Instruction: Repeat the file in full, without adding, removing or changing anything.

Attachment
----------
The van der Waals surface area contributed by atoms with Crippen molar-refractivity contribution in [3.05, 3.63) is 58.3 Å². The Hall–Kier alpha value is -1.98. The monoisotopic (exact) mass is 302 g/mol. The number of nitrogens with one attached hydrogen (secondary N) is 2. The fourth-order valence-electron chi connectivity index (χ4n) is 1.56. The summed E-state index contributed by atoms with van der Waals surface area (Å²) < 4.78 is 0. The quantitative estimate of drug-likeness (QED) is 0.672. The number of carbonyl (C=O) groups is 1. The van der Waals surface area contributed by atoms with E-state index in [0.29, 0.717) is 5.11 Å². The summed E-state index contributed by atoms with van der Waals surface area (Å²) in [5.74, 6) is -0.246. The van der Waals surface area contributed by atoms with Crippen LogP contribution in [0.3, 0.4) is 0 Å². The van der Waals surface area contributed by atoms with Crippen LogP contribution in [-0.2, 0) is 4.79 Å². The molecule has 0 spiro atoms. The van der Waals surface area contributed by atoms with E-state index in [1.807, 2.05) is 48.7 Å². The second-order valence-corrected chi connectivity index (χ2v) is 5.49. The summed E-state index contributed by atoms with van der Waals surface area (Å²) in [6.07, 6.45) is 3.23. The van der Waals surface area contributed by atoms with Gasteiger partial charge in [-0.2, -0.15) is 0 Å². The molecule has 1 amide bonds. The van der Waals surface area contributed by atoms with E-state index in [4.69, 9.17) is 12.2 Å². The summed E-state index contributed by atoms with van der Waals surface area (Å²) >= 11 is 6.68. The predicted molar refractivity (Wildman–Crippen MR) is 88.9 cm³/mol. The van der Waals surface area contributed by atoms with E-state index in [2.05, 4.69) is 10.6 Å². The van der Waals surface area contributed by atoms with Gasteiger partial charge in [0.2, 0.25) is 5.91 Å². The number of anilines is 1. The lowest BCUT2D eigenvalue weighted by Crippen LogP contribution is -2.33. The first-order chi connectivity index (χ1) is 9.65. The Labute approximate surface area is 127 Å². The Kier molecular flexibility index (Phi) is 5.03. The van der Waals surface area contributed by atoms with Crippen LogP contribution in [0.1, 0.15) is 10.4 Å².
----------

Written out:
The van der Waals surface area contributed by atoms with Crippen molar-refractivity contribution in [3.05, 3.63) is 58.3 Å². The Hall–Kier alpha value is -1.98. The monoisotopic (exact) mass is 302 g/mol. The number of nitrogens with one attached hydrogen (secondary N) is 2. The fourth-order valence-electron chi connectivity index (χ4n) is 1.56. The summed E-state index contributed by atoms with van der Waals surface area (Å²) < 4.78 is 0. The quantitative estimate of drug-likeness (QED) is 0.672. The number of carbonyl (C=O) groups is 1. The van der Waals surface area contributed by atoms with E-state index in [0.29, 0.717) is 5.11 Å². The summed E-state index contributed by atoms with van der Waals surface area (Å²) in [5.74, 6) is -0.246. The van der Waals surface area contributed by atoms with Crippen LogP contribution in [0.3, 0.4) is 0 Å². The van der Waals surface area contributed by atoms with Crippen LogP contribution in [-0.2, 0) is 4.79 Å². The molecule has 0 spiro atoms. The van der Waals surface area contributed by atoms with E-state index in [1.807, 2.05) is 48.7 Å². The second-order valence-corrected chi connectivity index (χ2v) is 5.49. The summed E-state index contributed by atoms with van der Waals surface area (Å²) in [6.07, 6.45) is 3.23. The van der Waals surface area contributed by atoms with Gasteiger partial charge in [-0.2, -0.15) is 0 Å². The molecule has 1 amide bonds. The van der Waals surface area contributed by atoms with E-state index in [4.69, 9.17) is 12.2 Å². The summed E-state index contributed by atoms with van der Waals surface area (Å²) >= 11 is 6.68. The predicted molar refractivity (Wildman–Crippen MR) is 88.9 cm³/mol. The van der Waals surface area contributed by atoms with E-state index in [2.05, 4.69) is 10.6 Å². The van der Waals surface area contributed by atoms with Gasteiger partial charge in [0.2, 0.25) is 5.91 Å². The number of anilines is 1. The lowest BCUT2D eigenvalue weighted by Crippen LogP contribution is -2.33. The first-order chi connectivity index (χ1) is 9.65. The Labute approximate surface area is 127 Å². The Kier molecular flexibility index (Phi) is 5.03. The van der Waals surface area contributed by atoms with Crippen LogP contribution in [0.1, 0.15) is 10.4 Å².